Saturday, February 16, 2019

Tibetan Temple #2

From The Once and Future King by TH White:

“It is God who keeps the price secret, Uther. Not I.”

“God? God? What god? I have heard you speak of so many gods. If you mean Mithras...”

Says Merlin, “Mithras. Apollo. Arthur. Christ. Call him what you will. What does it matter what men call the light? It is the same light, and men must live by it or die. I only know that God is the source of all the light which has lit the world and that his purpose runs through the world and passes each one of us like a great river and we cannot check or turn it but can only drink from it while living and commit our bodies to it when we die.”

God is in the details. Of everything. And the Light.

The Shrines to the Divine project began in early 2018. I have cataloged here in the blog the process of the first little tea house and the final Japanese Shrine, the Zendo, both built in 2018.

Along the way of my life, I have had the privilege to study with, cook for and generally be around some lovely teachers, in the name of art, or food, or spiritual advice. I have sat at the feet of gurus, pranced around the fire as a deer with a Huichol shaman on Mt. Shasta, meditated on Paramahansa Yogananda's houseboat with Steven Seagal, studied with and fed Deepak Chopra and myriad other pop culture stars, looked at Tibetan Buddhism through the eyes of the Thangka painting monk, and cooked for large groups at a retreat center while spending my nights in a 400 square foot tipi. Alison Stillwell Cameron lived next door to my mother and sparked my interest in Chinese Sumi painting, my bookbinding instructors shared Japanese print making, Shibori fabric design, marbled papers and so much more.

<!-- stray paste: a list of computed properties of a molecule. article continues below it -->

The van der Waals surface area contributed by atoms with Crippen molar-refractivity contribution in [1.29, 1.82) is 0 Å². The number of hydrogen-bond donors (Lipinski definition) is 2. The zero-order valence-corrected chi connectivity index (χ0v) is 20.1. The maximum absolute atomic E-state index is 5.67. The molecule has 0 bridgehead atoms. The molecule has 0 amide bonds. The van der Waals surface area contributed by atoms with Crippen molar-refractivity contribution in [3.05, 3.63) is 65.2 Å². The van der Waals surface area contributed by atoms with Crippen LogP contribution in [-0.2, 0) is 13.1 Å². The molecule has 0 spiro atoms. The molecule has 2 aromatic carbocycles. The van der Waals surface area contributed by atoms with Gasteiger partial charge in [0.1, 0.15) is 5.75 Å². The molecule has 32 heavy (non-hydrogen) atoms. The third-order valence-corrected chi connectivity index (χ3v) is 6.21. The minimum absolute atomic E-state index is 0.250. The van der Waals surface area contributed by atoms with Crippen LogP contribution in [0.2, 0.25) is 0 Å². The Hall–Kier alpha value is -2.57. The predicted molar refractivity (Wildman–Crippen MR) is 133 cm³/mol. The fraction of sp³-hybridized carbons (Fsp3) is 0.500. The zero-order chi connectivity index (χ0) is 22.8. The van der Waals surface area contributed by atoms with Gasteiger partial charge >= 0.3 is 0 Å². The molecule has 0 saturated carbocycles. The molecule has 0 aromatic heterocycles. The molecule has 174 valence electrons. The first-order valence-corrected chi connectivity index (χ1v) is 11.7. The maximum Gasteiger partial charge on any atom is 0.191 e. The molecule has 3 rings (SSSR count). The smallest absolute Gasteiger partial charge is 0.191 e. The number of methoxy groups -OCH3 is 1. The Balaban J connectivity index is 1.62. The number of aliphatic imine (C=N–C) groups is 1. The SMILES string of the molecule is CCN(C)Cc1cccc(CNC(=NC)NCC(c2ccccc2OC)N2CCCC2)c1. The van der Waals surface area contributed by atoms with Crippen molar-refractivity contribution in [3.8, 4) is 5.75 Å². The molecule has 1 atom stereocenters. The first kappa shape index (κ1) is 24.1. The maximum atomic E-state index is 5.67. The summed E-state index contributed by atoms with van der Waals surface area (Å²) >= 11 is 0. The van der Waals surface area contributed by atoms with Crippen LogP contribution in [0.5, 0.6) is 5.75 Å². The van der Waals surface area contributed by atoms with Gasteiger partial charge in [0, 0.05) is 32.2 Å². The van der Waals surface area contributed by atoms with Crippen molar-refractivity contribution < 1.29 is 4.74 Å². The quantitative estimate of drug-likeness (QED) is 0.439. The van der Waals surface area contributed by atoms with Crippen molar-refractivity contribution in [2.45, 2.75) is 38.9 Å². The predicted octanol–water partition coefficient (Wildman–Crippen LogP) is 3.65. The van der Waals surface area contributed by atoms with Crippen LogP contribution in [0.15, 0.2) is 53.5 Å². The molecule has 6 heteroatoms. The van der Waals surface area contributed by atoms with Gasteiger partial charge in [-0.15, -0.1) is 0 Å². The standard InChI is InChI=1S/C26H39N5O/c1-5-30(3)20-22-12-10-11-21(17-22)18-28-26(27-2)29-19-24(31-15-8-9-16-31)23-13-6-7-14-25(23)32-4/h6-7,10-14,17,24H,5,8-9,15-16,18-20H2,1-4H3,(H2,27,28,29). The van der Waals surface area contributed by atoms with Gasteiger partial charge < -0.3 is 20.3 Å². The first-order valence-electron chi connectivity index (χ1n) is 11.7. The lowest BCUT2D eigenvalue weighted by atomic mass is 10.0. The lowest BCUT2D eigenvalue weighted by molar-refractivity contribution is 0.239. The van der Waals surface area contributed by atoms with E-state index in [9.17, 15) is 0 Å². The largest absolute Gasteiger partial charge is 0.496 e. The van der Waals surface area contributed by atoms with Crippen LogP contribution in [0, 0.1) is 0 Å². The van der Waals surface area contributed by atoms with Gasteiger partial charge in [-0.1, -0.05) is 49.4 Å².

I feel closest to the source of all the light when I am being creative.

The top image above floated across my Facebook timeline, posted by a friend. It is an art deco painting by Vittorio Zecchin who died in 1947. Look him up. He blows my mind. The Dominican nuns never showed us his paintings in Art Appreciation class.

When I saw this painting, not just the goddesses themselves but the intensity of the colors hit me like a whack in the chest. The moment pushed me into the long talked about Tibetan temple, because I had to get involved with those colors.

As a dedicated DIY nut job, I set out to make some fabric for the backdrop to the buddha's throne. Although I used red and gold on black in my first draft of the fabric pattern, the colors of the shrine with mimic those above in Zecchin's: orange and purple and violet ...with some red.


I took a photo of the finished 12 x 12 canvas and shrunk the design to the size of a postage stamp, repeated the pattern to fill an 8.5x11 sheet of paper-backed silk for printing, and voila!












A tiny silk curtain of my own design.









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